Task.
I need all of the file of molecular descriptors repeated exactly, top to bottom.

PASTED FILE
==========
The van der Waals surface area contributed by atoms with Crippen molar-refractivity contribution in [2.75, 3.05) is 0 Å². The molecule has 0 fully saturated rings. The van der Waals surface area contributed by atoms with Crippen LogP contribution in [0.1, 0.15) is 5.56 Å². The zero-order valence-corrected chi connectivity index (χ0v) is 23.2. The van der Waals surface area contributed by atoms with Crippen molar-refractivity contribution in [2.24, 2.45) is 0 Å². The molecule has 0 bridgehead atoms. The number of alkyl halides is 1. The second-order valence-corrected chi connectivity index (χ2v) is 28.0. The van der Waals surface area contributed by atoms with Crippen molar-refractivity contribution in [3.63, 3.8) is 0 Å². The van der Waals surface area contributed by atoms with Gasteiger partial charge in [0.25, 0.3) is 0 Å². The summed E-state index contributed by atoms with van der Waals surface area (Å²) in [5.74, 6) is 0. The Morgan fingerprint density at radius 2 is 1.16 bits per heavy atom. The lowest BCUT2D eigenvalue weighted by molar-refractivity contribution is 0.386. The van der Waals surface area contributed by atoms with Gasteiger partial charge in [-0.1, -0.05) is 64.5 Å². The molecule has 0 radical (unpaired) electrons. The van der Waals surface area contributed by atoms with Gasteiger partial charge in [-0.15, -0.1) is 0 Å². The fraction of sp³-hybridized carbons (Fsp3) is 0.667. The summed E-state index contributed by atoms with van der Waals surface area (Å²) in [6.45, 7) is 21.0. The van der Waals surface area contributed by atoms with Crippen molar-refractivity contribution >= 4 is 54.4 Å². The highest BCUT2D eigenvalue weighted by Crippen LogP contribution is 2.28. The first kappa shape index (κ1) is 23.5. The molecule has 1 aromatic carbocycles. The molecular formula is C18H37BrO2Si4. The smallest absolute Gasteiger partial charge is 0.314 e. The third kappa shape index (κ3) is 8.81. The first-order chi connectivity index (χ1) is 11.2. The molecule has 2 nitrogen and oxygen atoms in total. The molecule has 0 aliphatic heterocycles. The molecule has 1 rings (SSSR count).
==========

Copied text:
The van der Waals surface area contributed by atoms with Crippen molar-refractivity contribution in [2.75, 3.05) is 0 Å². The molecule has 0 fully saturated rings. The van der Waals surface area contributed by atoms with Crippen LogP contribution in [0.1, 0.15) is 5.56 Å². The zero-order valence-corrected chi connectivity index (χ0v) is 23.2. The van der Waals surface area contributed by atoms with Crippen molar-refractivity contribution in [2.24, 2.45) is 0 Å². The molecule has 0 bridgehead atoms. The number of alkyl halides is 1. The second-order valence-corrected chi connectivity index (χ2v) is 28.0. The van der Waals surface area contributed by atoms with Crippen molar-refractivity contribution in [3.63, 3.8) is 0 Å². The van der Waals surface area contributed by atoms with Gasteiger partial charge in [0.25, 0.3) is 0 Å². The summed E-state index contributed by atoms with van der Waals surface area (Å²) in [5.74, 6) is 0. The Morgan fingerprint density at radius 2 is 1.16 bits per heavy atom. The lowest BCUT2D eigenvalue weighted by molar-refractivity contribution is 0.386. The van der Waals surface area contributed by atoms with Gasteiger partial charge in [-0.1, -0.05) is 64.5 Å². The molecule has 0 radical (unpaired) electrons. The van der Waals surface area contributed by atoms with Gasteiger partial charge in [-0.15, -0.1) is 0 Å². The fraction of sp³-hybridized carbons (Fsp3) is 0.667. The summed E-state index contributed by atoms with van der Waals surface area (Å²) in [6.45, 7) is 21.0. The van der Waals surface area contributed by atoms with Crippen molar-refractivity contribution >= 4 is 54.4 Å². The highest BCUT2D eigenvalue weighted by Crippen LogP contribution is 2.28. The first kappa shape index (κ1) is 23.5. The molecule has 1 aromatic carbocycles. The molecular formula is C18H37BrO2Si4. The smallest absolute Gasteiger partial charge is 0.314 e. The third kappa shape index (κ3) is 8.81. The first-order chi connectivity index (χ1) is 11.2. The molecule has 2 nitrogen and oxygen atoms in total. The molecule has 0 aliphatic heterocycles. The molecule has 1 rings (SSSR count).